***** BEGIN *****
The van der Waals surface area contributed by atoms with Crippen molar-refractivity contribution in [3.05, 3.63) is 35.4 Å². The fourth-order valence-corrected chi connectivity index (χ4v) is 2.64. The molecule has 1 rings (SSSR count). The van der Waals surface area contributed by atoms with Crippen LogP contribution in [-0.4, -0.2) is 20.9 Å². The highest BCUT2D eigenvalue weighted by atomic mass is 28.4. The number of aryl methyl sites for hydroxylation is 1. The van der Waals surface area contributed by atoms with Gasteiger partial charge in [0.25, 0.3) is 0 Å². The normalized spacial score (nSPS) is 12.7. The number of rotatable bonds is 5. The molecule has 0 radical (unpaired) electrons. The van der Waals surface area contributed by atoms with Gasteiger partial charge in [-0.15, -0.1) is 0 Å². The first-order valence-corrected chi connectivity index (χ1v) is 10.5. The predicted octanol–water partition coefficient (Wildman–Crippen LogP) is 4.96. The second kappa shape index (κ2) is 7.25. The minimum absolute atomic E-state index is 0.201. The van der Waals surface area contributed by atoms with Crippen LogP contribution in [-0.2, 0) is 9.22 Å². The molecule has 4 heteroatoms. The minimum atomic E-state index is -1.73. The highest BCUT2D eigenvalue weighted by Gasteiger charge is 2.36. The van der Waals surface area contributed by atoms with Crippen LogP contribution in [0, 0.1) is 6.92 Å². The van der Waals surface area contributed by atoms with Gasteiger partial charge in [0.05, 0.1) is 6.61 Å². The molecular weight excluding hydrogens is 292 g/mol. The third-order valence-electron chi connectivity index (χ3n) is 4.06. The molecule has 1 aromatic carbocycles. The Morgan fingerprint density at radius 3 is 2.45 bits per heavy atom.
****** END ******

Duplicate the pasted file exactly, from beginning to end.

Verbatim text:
The van der Waals surface area contributed by atoms with Crippen molar-refractivity contribution in [3.05, 3.63) is 35.4 Å². The fourth-order valence-corrected chi connectivity index (χ4v) is 2.64. The molecule has 1 rings (SSSR count). The van der Waals surface area contributed by atoms with Crippen LogP contribution in [-0.4, -0.2) is 20.9 Å². The highest BCUT2D eigenvalue weighted by atomic mass is 28.4. The number of aryl methyl sites for hydroxylation is 1. The van der Waals surface area contributed by atoms with Gasteiger partial charge in [0.25, 0.3) is 0 Å². The normalized spacial score (nSPS) is 12.7. The number of rotatable bonds is 5. The molecule has 0 radical (unpaired) electrons. The van der Waals surface area contributed by atoms with Gasteiger partial charge in [-0.15, -0.1) is 0 Å². The first-order valence-corrected chi connectivity index (χ1v) is 10.5. The predicted octanol–water partition coefficient (Wildman–Crippen LogP) is 4.96. The second kappa shape index (κ2) is 7.25. The minimum absolute atomic E-state index is 0.201. The van der Waals surface area contributed by atoms with Crippen LogP contribution in [-0.2, 0) is 9.22 Å². The molecule has 4 heteroatoms. The minimum atomic E-state index is -1.73. The highest BCUT2D eigenvalue weighted by Gasteiger charge is 2.36. The van der Waals surface area contributed by atoms with Crippen LogP contribution in [0, 0.1) is 6.92 Å². The van der Waals surface area contributed by atoms with Gasteiger partial charge in [0.05, 0.1) is 6.61 Å². The molecular weight excluding hydrogens is 292 g/mol. The third-order valence-electron chi connectivity index (χ3n) is 4.06. The molecule has 1 aromatic carbocycles. The Morgan fingerprint density at radius 3 is 2.45 bits per heavy atom.